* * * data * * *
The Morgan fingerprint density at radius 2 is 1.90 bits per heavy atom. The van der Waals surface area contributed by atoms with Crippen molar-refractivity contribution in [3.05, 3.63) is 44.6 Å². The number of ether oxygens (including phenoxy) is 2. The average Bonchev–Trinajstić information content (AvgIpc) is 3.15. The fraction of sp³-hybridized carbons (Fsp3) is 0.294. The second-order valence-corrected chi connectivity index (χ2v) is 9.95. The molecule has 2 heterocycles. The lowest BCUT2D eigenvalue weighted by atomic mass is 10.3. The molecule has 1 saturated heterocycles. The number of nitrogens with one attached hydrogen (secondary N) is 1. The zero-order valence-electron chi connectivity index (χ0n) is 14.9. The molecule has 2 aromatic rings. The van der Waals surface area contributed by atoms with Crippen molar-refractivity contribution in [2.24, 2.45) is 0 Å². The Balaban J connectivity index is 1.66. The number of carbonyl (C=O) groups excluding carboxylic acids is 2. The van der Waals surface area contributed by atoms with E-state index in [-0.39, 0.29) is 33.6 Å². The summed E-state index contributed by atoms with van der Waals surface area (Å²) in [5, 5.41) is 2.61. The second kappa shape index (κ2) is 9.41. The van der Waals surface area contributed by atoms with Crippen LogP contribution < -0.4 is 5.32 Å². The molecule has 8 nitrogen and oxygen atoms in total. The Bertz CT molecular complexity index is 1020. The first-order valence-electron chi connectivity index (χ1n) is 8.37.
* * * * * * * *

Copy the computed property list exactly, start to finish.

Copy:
The Morgan fingerprint density at radius 2 is 1.90 bits per heavy atom. The van der Waals surface area contributed by atoms with Crippen molar-refractivity contribution in [3.05, 3.63) is 44.6 Å². The number of ether oxygens (including phenoxy) is 2. The average Bonchev–Trinajstić information content (AvgIpc) is 3.15. The fraction of sp³-hybridized carbons (Fsp3) is 0.294. The second-order valence-corrected chi connectivity index (χ2v) is 9.95. The molecule has 2 heterocycles. The lowest BCUT2D eigenvalue weighted by atomic mass is 10.3. The molecule has 1 saturated heterocycles. The number of nitrogens with one attached hydrogen (secondary N) is 1. The zero-order valence-electron chi connectivity index (χ0n) is 14.9. The molecule has 2 aromatic rings. The van der Waals surface area contributed by atoms with Crippen molar-refractivity contribution in [2.24, 2.45) is 0 Å². The Balaban J connectivity index is 1.66. The number of carbonyl (C=O) groups excluding carboxylic acids is 2. The van der Waals surface area contributed by atoms with E-state index in [-0.39, 0.29) is 33.6 Å². The summed E-state index contributed by atoms with van der Waals surface area (Å²) in [5, 5.41) is 2.61. The second kappa shape index (κ2) is 9.41. The van der Waals surface area contributed by atoms with Crippen LogP contribution < -0.4 is 5.32 Å². The molecule has 8 nitrogen and oxygen atoms in total. The Bertz CT molecular complexity index is 1020. The first-order valence-electron chi connectivity index (χ1n) is 8.37.